During August, in the middle of the strike, the US government was rocked by the resignation of President Richard Nixon—as a result of the exposure of the Watergate conspiracy. Gerald Ford then replaced Nixon. The ILWU refused to shut down the docks because it would have meant a confrontation with the government of Ford and the Democratic-controlled Congress.
The 1974 strike came during a period that had been marked by immense combativeness and political radicalization of the working class, both in the United States and internationally. But despite their militancy, these struggles were not armed with a political perspective independent from the major capitalist parties. That proved to be fatal.
In the US the alliance of the trade union bureaucracy with the Democratic Party blocked the development of a powerful political movement of the working class just as American capitalism was entering a period of protracted economic decline, which continues to this day. The upsurge of the working class movement in that period eventually arrived at a dead end, which provided the ruling class the opportunity to regroup and launch a counteroffensive in the 1980s and 1990s.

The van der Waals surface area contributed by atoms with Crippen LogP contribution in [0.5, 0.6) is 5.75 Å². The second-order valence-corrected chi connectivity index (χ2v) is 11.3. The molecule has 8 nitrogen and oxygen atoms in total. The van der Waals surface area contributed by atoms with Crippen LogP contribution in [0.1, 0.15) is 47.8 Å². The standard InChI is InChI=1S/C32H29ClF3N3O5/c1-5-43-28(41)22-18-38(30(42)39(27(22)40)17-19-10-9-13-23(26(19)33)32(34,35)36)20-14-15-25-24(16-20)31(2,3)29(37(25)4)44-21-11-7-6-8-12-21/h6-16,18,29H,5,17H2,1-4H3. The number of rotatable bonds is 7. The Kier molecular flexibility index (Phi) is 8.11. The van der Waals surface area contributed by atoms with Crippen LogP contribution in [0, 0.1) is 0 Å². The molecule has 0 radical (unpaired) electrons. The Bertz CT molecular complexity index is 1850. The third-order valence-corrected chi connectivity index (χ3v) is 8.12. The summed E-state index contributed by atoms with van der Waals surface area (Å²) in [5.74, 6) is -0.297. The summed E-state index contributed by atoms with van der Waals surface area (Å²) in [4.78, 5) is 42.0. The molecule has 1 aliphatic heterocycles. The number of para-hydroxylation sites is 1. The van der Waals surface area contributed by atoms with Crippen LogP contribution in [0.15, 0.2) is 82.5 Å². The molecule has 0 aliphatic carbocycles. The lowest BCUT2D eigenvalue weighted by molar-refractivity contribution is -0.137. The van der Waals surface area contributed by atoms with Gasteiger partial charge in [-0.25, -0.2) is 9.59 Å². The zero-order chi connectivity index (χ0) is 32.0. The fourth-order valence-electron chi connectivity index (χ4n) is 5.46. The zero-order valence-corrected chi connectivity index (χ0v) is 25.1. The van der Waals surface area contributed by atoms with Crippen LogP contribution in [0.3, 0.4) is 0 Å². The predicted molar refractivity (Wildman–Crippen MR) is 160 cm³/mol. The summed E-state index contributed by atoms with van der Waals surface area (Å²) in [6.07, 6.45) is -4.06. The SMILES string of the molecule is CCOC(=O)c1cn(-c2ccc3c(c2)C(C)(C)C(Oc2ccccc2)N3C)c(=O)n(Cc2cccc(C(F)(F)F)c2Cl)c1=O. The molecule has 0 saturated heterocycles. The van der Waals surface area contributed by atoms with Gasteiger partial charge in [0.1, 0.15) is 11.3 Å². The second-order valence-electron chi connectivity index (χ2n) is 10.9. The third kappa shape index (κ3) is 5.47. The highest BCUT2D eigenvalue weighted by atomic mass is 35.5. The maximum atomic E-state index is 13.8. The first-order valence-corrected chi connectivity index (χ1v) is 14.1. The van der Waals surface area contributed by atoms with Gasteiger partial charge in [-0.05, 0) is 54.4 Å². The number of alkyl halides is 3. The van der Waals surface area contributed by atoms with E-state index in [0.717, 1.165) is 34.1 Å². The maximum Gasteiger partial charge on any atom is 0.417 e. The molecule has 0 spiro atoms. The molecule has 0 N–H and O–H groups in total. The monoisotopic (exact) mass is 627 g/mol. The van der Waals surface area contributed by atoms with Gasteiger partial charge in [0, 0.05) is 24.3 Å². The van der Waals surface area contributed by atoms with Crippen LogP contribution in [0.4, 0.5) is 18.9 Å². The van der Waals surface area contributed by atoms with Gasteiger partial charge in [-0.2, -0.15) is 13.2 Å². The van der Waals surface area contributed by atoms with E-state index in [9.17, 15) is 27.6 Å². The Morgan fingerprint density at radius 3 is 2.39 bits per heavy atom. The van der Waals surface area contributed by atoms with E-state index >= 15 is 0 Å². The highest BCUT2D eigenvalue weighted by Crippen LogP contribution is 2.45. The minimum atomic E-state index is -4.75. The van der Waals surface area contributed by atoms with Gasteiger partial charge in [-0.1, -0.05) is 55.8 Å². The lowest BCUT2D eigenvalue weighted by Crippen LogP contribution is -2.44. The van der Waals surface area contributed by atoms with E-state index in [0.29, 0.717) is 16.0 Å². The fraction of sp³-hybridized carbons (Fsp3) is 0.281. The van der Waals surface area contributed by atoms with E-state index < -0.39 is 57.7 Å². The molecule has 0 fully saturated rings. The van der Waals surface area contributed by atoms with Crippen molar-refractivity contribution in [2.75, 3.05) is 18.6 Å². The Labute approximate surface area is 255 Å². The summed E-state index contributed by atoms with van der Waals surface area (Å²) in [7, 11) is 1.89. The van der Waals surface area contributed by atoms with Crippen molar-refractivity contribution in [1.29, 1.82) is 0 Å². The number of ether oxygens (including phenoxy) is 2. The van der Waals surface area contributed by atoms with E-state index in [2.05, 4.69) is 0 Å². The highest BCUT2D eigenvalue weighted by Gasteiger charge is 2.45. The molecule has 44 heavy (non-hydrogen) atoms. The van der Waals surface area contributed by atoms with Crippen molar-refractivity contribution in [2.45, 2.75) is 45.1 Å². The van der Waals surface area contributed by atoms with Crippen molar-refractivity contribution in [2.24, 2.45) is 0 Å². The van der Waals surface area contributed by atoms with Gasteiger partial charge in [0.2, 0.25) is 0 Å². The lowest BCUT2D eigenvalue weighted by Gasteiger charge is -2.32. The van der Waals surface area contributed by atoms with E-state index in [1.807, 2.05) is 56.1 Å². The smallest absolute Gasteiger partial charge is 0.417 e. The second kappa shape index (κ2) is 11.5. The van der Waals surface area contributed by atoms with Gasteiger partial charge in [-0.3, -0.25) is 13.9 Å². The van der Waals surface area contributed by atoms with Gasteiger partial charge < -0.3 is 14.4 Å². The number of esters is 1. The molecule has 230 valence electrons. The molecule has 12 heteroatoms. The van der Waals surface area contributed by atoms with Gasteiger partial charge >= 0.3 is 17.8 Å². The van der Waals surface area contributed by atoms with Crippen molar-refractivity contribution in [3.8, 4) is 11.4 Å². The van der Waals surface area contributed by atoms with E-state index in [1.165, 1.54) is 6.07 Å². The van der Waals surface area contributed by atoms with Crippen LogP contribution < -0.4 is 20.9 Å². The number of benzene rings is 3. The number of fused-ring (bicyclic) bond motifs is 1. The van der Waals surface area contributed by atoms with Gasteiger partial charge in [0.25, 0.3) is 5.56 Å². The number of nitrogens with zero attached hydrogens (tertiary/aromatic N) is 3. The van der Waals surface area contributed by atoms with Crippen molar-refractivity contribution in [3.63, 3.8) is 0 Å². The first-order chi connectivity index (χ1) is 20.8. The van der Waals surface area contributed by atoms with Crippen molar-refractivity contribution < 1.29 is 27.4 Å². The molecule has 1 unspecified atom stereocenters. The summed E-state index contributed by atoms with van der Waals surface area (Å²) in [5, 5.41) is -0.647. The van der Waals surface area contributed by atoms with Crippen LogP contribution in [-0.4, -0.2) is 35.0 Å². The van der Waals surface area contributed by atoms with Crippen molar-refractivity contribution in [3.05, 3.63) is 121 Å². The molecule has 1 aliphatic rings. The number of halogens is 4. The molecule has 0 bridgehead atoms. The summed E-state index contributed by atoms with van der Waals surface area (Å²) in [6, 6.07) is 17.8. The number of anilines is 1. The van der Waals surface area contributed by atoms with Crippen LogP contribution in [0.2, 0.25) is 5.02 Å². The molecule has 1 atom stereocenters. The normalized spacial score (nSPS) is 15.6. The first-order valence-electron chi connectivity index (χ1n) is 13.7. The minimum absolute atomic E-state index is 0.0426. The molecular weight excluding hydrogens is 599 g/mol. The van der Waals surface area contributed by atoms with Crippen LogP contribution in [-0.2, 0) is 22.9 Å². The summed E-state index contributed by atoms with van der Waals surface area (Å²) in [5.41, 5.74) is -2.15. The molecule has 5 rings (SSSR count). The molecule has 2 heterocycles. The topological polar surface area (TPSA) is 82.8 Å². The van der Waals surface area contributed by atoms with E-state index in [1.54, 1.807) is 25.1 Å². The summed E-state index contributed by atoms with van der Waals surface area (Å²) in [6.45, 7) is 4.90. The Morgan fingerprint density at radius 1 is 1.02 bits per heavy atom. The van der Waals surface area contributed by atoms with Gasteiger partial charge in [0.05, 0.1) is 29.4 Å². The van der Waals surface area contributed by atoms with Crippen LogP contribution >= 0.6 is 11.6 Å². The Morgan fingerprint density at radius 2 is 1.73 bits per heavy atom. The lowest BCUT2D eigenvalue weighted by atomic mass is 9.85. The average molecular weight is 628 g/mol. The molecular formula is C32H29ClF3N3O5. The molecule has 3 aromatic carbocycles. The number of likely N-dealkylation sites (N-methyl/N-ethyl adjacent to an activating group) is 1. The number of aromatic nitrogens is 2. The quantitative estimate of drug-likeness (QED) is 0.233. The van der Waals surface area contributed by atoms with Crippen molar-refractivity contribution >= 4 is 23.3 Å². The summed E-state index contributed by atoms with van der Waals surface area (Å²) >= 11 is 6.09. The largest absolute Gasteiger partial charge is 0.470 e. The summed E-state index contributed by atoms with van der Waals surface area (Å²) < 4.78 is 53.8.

Reagan’s firing of 13,000 striking air traffic controllers and the smashing of their union, PATCO, was the signal for launching a violent campaign of union-busting, wage and benefit concessions and other rollbacks in the gains won by generations of struggle. The AFL-CIO and its affiliated unions isolated and betrayed strike after strike, enabling the ruling elite to amass vast personal fortunes as they slashed jobs and benefits, destroyed the industrial base of the country and carried on the most reckless forms of financial speculation.
The betrayals of the AFL-CIO were based on its nationalist perspective, undying defense of capitalism and hostility to socialism, and finally, its political subordination of the working class to the corporate-backed politicians in the Democratic Party.
Incapable of advancing any progressive response to globalization, the unions suppressed every struggle of the working class against downsizing and cost-cutting in the name of defending US corporations against international competition and “labor-management partnership.”